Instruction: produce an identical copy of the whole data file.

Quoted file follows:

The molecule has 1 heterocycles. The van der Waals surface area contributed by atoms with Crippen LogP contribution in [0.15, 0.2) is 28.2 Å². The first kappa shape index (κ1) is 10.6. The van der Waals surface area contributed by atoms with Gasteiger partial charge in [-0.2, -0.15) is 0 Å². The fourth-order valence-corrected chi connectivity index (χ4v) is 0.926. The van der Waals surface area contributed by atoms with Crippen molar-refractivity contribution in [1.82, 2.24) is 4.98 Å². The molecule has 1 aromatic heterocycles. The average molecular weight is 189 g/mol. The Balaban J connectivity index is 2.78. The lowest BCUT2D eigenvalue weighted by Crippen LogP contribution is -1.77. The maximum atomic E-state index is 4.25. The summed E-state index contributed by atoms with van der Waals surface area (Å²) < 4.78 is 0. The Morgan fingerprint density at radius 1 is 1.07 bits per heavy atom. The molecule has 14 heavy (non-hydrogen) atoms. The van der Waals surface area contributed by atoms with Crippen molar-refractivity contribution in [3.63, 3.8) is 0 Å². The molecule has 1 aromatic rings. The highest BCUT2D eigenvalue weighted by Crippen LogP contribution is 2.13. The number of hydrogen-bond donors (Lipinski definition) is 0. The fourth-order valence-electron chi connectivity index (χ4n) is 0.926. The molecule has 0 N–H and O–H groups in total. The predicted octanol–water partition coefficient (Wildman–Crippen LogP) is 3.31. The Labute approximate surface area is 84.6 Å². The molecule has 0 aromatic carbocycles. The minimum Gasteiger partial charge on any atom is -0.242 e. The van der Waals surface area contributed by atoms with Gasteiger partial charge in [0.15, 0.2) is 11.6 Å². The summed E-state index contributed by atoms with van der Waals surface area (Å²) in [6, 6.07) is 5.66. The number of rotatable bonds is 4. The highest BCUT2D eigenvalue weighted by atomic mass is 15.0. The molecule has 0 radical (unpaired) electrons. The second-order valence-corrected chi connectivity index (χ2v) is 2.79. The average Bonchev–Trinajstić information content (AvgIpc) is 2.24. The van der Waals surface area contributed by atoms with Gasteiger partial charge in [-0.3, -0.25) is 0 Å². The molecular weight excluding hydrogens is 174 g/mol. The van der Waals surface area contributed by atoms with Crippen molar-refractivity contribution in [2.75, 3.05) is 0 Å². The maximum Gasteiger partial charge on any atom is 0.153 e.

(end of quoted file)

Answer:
The molecule has 1 heterocycles. The van der Waals surface area contributed by atoms with Crippen LogP contribution in [0.15, 0.2) is 28.2 Å². The first kappa shape index (κ1) is 10.6. The van der Waals surface area contributed by atoms with Gasteiger partial charge in [-0.2, -0.15) is 0 Å². The fourth-order valence-corrected chi connectivity index (χ4v) is 0.926. The van der Waals surface area contributed by atoms with Crippen molar-refractivity contribution in [1.82, 2.24) is 4.98 Å². The molecule has 1 aromatic heterocycles. The average molecular weight is 189 g/mol. The Balaban J connectivity index is 2.78. The lowest BCUT2D eigenvalue weighted by Crippen LogP contribution is -1.77. The maximum atomic E-state index is 4.25. The summed E-state index contributed by atoms with van der Waals surface area (Å²) < 4.78 is 0. The Morgan fingerprint density at radius 1 is 1.07 bits per heavy atom. The molecule has 14 heavy (non-hydrogen) atoms. The van der Waals surface area contributed by atoms with Crippen molar-refractivity contribution in [3.63, 3.8) is 0 Å². The molecule has 1 aromatic rings. The highest BCUT2D eigenvalue weighted by Crippen LogP contribution is 2.13. The number of hydrogen-bond donors (Lipinski definition) is 0. The fourth-order valence-electron chi connectivity index (χ4n) is 0.926. The molecule has 0 N–H and O–H groups in total. The predicted octanol–water partition coefficient (Wildman–Crippen LogP) is 3.31. The Labute approximate surface area is 84.6 Å². The molecule has 0 aromatic carbocycles. The minimum Gasteiger partial charge on any atom is -0.242 e. The van der Waals surface area contributed by atoms with Gasteiger partial charge in [0.15, 0.2) is 11.6 Å². The summed E-state index contributed by atoms with van der Waals surface area (Å²) in [6, 6.07) is 5.66. The number of rotatable bonds is 4. The highest BCUT2D eigenvalue weighted by atomic mass is 15.0. The molecule has 0 radical (unpaired) electrons. The second-order valence-corrected chi connectivity index (χ2v) is 2.79. The average Bonchev–Trinajstić information content (AvgIpc) is 2.24. The van der Waals surface area contributed by atoms with Gasteiger partial charge in [-0.3, -0.25) is 0 Å². The molecular weight excluding hydrogens is 174 g/mol. The van der Waals surface area contributed by atoms with Crippen molar-refractivity contribution in [2.75, 3.05) is 0 Å². The maximum Gasteiger partial charge on any atom is 0.153 e.